The boy monk felt a sense of overwhelming peace rise over him like a giant wave. His loneliness had now been reduced to just an insignificant, dull, momentary twinge. The boy smiled as he walked back to the Vihara, carefully leading the old monk down the steps in the darkness.
I imagined the boy monk and his battle against loneliness as I found myself looking into the deep pool of water en route to the Buddhist cave complex of Pitalkhora. Today, the caves lie silent, far away from human habitation. No lamp lights up the Chaitya now, no voices chant the Sutras. But close your eyes and you are transported back in time. It is easy to lose track of time in Pitalkhora! The place is so calm and silent that it is easy to imagine how it must have been centuries ago.
Pitalkhora caves are a complex of 14 Buddhist Caves located almost 70 km from the city of Aurangabad in Maharashtra. The caves of Pitalkhora are one of the earliest examples of rock-cut Buddhist monuments found in India. The caves were probably first built under the rule of the Satavahana dynasty.
Such cave complexes were built to facilitate the Buddhist monks’ ‘Vassavaas’, the mandatory four months stay for Buddhist monks during the rough monsoon season lashing the Western Ghats. During these four months, the monks were supposed to spend their time chanting, meditating and reading more about the Dhamma. These caves were usually paid for by rich traders. The word ‘PitalKhora’, literally means the ‘Valley Of Brass’. It is believed that Pitalkhora was mentioned in Ptolemy’s chronicles as “Petrigala”. Rock-cut inscriptions found at the site date from 250 BCE to the third century CE. The caves were Hinayana caves, but the Chaityagriha has paintings that were added later under Mahayana influence.
Today, Pitalkhora stands in splendid isolation, even though it is located less than 50 km from the world heritage site of Ellora caves. The caves are located in a deep, thickly wooded valley. You have to descend almost a thousand steps to reach the cave complex. A stream of crystal clear water greets the visitors midway through the descent. The stream is channelled into three rock-cut pools, once used by the monks for their daily needs. Visitors can reach the site by crossing this stream over an iron bridge constructed by the Archeological Survey of India.
The caves are built over two levels. There is a row of larger than life elephants carved on the facade of the lower level. Elephants are the symbol of strength and stability, and hold a special importance for the followers of the Buddha, because of the legend of Mayadevi’s dream. Buddha’s mother, Mayadevi had dreamt that a white elephant had entered her body before she realised she was pregnant. Carved next to the row of the elephants is the entrance way to the higher level. Flanking the entrance were two life-size Dwarapalas, or door-keepers. Currently, only one Dwarapala exists. His attire, and his head dress in particular is extremely well carved. There is a row of steps leading to this level that has figures of Yakshas carved on the sides. These Yakshas are squat and short and have curiously elongated, elf-life ears. In between the Yakshas is carved a flying horse! The Greek legend of Pegasus has somehow found its way to Pitalkhora, a clear sign of cross-cultural exchanges prevalent at the time.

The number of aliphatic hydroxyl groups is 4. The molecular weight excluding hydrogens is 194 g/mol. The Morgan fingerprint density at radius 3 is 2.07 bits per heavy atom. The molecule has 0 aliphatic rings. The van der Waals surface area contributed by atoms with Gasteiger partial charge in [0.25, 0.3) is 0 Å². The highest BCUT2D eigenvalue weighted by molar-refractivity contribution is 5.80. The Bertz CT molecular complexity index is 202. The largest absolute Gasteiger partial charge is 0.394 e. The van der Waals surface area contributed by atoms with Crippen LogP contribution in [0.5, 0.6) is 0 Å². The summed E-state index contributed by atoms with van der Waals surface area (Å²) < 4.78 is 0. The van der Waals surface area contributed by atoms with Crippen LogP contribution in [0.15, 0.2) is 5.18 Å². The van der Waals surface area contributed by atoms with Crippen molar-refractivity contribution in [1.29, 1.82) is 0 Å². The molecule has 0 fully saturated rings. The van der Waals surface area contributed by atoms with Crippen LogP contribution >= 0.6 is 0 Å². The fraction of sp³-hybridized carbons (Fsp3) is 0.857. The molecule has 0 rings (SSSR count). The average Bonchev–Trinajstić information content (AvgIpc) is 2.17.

The Pitalkhora cave complex is known for its ingenious arrangement of water management. Water flowing down from the mountain was channelized through long, fully concealed tunnels carved into the rock and an outlet was provided near the entrance of the caves through a drinking fountain shaped like a many headed snake.
The main Chaityagriha or the payer hall has an apsidal plan. There is a broken Stupa in the Chaitya. The pillars flanking the Chaityagriha have traces of beautiful wall paintings done using vegetable colours. The paintings are faint now. The plaster is peeling off and the figures look weathered with age, but the serenity in the eyes of the Buddha still holds the visitors spellbound. The Chaityagriha is flanked by Viharas or the living quarters of the monks on either side. The viharas are spartan cells carved into the rock, with little space inside except for sleeping. Pitalkhora is a site seldom visited by tourists. The only people who make the arduous trek to Pitalkhora are the modern day versions of my boy monk! The silence in Pitalkhora is profound.
Pitalkhora caves are located almost 80 km from Aurangabad via the township of Kannad and can be reached by hiring a private vehicle.